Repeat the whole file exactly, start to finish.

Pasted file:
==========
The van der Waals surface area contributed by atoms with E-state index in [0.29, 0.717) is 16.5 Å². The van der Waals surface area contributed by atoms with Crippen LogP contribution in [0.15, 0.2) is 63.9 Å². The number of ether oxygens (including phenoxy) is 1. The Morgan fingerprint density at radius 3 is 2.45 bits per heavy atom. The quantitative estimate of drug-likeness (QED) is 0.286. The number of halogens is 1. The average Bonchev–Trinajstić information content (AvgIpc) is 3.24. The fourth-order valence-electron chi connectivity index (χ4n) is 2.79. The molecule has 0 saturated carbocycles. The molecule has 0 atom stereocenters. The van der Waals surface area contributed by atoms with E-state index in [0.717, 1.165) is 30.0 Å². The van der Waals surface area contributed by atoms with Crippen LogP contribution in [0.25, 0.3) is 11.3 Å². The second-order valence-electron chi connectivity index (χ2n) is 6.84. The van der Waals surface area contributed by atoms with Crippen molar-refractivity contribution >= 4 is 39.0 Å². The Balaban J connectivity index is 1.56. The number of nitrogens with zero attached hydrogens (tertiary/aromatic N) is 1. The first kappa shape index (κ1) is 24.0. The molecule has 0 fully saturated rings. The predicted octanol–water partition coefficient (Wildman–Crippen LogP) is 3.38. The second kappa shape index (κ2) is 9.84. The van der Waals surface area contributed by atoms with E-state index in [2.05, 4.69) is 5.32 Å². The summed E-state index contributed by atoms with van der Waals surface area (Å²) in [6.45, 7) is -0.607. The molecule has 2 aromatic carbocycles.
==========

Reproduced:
The van der Waals surface area contributed by atoms with E-state index in [0.29, 0.717) is 16.5 Å². The van der Waals surface area contributed by atoms with Crippen LogP contribution in [0.15, 0.2) is 63.9 Å². The number of ether oxygens (including phenoxy) is 1. The Morgan fingerprint density at radius 3 is 2.45 bits per heavy atom. The quantitative estimate of drug-likeness (QED) is 0.286. The number of halogens is 1. The average Bonchev–Trinajstić information content (AvgIpc) is 3.24. The fourth-order valence-electron chi connectivity index (χ4n) is 2.79. The molecule has 0 saturated carbocycles. The molecule has 0 atom stereocenters. The van der Waals surface area contributed by atoms with E-state index in [0.717, 1.165) is 30.0 Å². The van der Waals surface area contributed by atoms with Crippen LogP contribution in [0.25, 0.3) is 11.3 Å². The second-order valence-electron chi connectivity index (χ2n) is 6.84. The van der Waals surface area contributed by atoms with Crippen molar-refractivity contribution >= 4 is 39.0 Å². The Balaban J connectivity index is 1.56. The number of nitrogens with zero attached hydrogens (tertiary/aromatic N) is 1. The first kappa shape index (κ1) is 24.0. The molecule has 0 fully saturated rings. The predicted octanol–water partition coefficient (Wildman–Crippen LogP) is 3.38. The second kappa shape index (κ2) is 9.84. The van der Waals surface area contributed by atoms with E-state index in [2.05, 4.69) is 5.32 Å². The summed E-state index contributed by atoms with van der Waals surface area (Å²) in [6.45, 7) is -0.607. The molecule has 2 aromatic carbocycles.